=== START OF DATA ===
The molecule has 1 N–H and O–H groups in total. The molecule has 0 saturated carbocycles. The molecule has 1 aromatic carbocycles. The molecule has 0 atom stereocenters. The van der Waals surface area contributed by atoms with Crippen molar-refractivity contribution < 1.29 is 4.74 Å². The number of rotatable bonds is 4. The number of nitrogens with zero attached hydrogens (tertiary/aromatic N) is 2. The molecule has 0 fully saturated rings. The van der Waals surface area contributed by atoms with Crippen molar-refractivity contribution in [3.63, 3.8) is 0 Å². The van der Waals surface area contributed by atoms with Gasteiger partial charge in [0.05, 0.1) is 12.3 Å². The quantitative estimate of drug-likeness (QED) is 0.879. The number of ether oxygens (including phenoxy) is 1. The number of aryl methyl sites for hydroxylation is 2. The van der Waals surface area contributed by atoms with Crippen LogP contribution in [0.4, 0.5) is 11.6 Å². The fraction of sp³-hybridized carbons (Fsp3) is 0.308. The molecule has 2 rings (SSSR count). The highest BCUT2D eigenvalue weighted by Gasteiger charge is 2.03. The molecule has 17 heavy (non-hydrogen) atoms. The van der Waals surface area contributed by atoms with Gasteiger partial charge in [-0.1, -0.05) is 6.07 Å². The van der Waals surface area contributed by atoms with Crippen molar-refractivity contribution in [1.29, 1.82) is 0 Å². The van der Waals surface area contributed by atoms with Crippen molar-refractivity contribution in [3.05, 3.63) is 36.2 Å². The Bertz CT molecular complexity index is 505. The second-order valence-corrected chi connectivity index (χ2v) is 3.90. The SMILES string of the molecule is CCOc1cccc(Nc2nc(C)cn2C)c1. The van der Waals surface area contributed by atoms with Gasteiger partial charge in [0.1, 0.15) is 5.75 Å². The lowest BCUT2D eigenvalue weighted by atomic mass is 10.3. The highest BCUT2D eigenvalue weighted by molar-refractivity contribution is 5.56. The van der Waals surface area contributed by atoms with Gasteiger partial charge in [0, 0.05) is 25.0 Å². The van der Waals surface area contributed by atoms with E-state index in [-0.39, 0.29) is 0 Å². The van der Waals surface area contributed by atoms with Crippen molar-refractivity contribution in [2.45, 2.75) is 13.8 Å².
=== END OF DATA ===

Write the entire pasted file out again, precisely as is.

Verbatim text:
The molecule has 1 N–H and O–H groups in total. The molecule has 0 saturated carbocycles. The molecule has 1 aromatic carbocycles. The molecule has 0 atom stereocenters. The van der Waals surface area contributed by atoms with Crippen molar-refractivity contribution < 1.29 is 4.74 Å². The number of rotatable bonds is 4. The number of nitrogens with zero attached hydrogens (tertiary/aromatic N) is 2. The molecule has 0 fully saturated rings. The van der Waals surface area contributed by atoms with Crippen molar-refractivity contribution in [3.63, 3.8) is 0 Å². The van der Waals surface area contributed by atoms with Gasteiger partial charge in [0.05, 0.1) is 12.3 Å². The quantitative estimate of drug-likeness (QED) is 0.879. The number of ether oxygens (including phenoxy) is 1. The number of aryl methyl sites for hydroxylation is 2. The van der Waals surface area contributed by atoms with Crippen LogP contribution in [0.4, 0.5) is 11.6 Å². The fraction of sp³-hybridized carbons (Fsp3) is 0.308. The molecule has 2 rings (SSSR count). The highest BCUT2D eigenvalue weighted by Gasteiger charge is 2.03. The molecule has 17 heavy (non-hydrogen) atoms. The van der Waals surface area contributed by atoms with Gasteiger partial charge in [-0.1, -0.05) is 6.07 Å². The van der Waals surface area contributed by atoms with Crippen molar-refractivity contribution in [1.29, 1.82) is 0 Å². The van der Waals surface area contributed by atoms with Crippen molar-refractivity contribution in [3.05, 3.63) is 36.2 Å². The Bertz CT molecular complexity index is 505. The second-order valence-corrected chi connectivity index (χ2v) is 3.90. The SMILES string of the molecule is CCOc1cccc(Nc2nc(C)cn2C)c1. The van der Waals surface area contributed by atoms with Gasteiger partial charge in [0.1, 0.15) is 5.75 Å². The lowest BCUT2D eigenvalue weighted by atomic mass is 10.3. The highest BCUT2D eigenvalue weighted by molar-refractivity contribution is 5.56. The van der Waals surface area contributed by atoms with Gasteiger partial charge in [0, 0.05) is 25.0 Å². The van der Waals surface area contributed by atoms with E-state index in [-0.39, 0.29) is 0 Å². The van der Waals surface area contributed by atoms with Crippen molar-refractivity contribution in [2.45, 2.75) is 13.8 Å².